On behalf of the entire Newfound Research team, we would like to wish you and yours a happy holiday season.
We treat this weekly research commentary as a sacred part of our investment process. We continue to be honored and humbled by the vast and growing number of readers it reaches, a sign of the trust and confidence you place in our work.
To remain transparent can often be uncomfortable, as new research may contradict old. This was certainly the case this year when our views on mixed and integrated multi-factor products took an abrupt 180° turn mid-year after a research break-through.
Nevertheless, we believe that continuous, transparent research is paramount for creating an objective, evidence-based investment process.
At Newfound we remain dedicated to helping clients achieve their long-term investment goals while simultaneously acknowledging the importance of managing the quality of the journey along the way.
To this end, in 2017 – and in every year – thoughtful, dedicated, and transparent research at the intersection of quantitative and behavioral finance will remain our guiding process.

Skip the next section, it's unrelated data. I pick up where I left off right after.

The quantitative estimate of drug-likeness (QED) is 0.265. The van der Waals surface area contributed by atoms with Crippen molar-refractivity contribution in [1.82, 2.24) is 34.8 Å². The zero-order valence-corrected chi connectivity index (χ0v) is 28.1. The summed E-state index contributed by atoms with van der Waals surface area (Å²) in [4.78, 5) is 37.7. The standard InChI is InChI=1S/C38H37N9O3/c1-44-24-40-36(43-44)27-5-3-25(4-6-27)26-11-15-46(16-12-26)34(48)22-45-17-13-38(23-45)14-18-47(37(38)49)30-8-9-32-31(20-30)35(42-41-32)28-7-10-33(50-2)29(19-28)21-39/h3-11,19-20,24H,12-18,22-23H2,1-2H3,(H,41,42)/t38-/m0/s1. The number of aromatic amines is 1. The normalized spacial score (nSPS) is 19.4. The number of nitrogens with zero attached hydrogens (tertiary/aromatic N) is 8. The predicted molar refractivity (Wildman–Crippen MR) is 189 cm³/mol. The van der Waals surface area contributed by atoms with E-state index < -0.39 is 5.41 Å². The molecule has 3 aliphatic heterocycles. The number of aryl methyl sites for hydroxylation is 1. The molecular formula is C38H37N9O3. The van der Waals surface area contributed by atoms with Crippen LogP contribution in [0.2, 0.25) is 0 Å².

With warmest wishes,
Corey Hoffstein, Justin Sibears & Nathan Faber
Summary of Core Research Themes in 2016
- Alpha is not risk-less. In fact, for an active strategy to have the potential to outperform in the long run, we believe it must be difficult to hold in the short-run. As a zero-sum measure, alpha is passed from investors who fold during times of volatility to those who have the fortitude to hold.
- Risk cannot be destroyed, only transformed. Every investment decision we make should be viewed through the lens of a relative risk trade-off.
- Active management should be an allocation, not a trade. To harvest the long-term outperformance potential of active investment strategies, we need to look well beyond 3-year track records and create long term factor exposure allocation in our portfolios.
- Are stocks actually undervalued?
- JP Morgan Outlook Implies Satellite Bonds Are King
- The Ghost of GDP Past
- Outperforming by Underperforming
- Even bad strategies will perform well
- God, Buffett, and the Three Oenophiles
- Diversification will always disappoint
- Rising correlations and tactical asset allocation
- Alpha is not a risk management technique